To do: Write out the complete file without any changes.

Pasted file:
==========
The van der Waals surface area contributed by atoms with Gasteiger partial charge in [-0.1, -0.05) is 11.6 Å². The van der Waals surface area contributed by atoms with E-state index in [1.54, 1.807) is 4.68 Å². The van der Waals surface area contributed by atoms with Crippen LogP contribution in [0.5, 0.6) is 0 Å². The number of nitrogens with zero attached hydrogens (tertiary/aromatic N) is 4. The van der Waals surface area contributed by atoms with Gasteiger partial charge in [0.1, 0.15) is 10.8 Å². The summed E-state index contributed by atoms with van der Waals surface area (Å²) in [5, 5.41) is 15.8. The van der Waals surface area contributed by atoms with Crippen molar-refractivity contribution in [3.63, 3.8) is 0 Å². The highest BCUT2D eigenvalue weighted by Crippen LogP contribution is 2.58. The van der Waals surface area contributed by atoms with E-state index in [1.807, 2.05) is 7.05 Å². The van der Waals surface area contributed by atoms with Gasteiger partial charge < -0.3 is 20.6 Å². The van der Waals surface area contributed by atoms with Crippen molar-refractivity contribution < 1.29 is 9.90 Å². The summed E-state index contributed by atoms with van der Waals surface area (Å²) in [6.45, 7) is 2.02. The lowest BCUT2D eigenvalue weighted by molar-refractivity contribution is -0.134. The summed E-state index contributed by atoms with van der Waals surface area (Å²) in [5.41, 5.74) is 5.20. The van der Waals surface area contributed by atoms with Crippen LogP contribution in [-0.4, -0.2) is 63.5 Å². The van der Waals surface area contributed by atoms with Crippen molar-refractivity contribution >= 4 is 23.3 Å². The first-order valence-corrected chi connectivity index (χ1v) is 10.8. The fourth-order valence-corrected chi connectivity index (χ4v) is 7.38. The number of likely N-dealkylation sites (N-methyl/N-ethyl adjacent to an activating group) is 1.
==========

The van der Waals surface area contributed by atoms with Gasteiger partial charge in [-0.1, -0.05) is 11.6 Å². The van der Waals surface area contributed by atoms with E-state index in [1.54, 1.807) is 4.68 Å². The van der Waals surface area contributed by atoms with Crippen LogP contribution in [0.5, 0.6) is 0 Å². The number of nitrogens with zero attached hydrogens (tertiary/aromatic N) is 4. The van der Waals surface area contributed by atoms with Gasteiger partial charge in [0.1, 0.15) is 10.8 Å². The summed E-state index contributed by atoms with van der Waals surface area (Å²) in [5, 5.41) is 15.8. The van der Waals surface area contributed by atoms with Crippen molar-refractivity contribution in [3.63, 3.8) is 0 Å². The highest BCUT2D eigenvalue weighted by Crippen LogP contribution is 2.58. The van der Waals surface area contributed by atoms with E-state index in [1.807, 2.05) is 7.05 Å². The van der Waals surface area contributed by atoms with Gasteiger partial charge < -0.3 is 20.6 Å². The van der Waals surface area contributed by atoms with Crippen molar-refractivity contribution < 1.29 is 9.90 Å². The summed E-state index contributed by atoms with van der Waals surface area (Å²) in [6.45, 7) is 2.02. The lowest BCUT2D eigenvalue weighted by molar-refractivity contribution is -0.134. The summed E-state index contributed by atoms with van der Waals surface area (Å²) in [5.41, 5.74) is 5.20. The van der Waals surface area contributed by atoms with Crippen LogP contribution in [-0.4, -0.2) is 63.5 Å². The van der Waals surface area contributed by atoms with Crippen molar-refractivity contribution >= 4 is 23.3 Å². The first-order valence-corrected chi connectivity index (χ1v) is 10.8. The fourth-order valence-corrected chi connectivity index (χ4v) is 7.38. The number of likely N-dealkylation sites (N-methyl/N-ethyl adjacent to an activating group) is 1.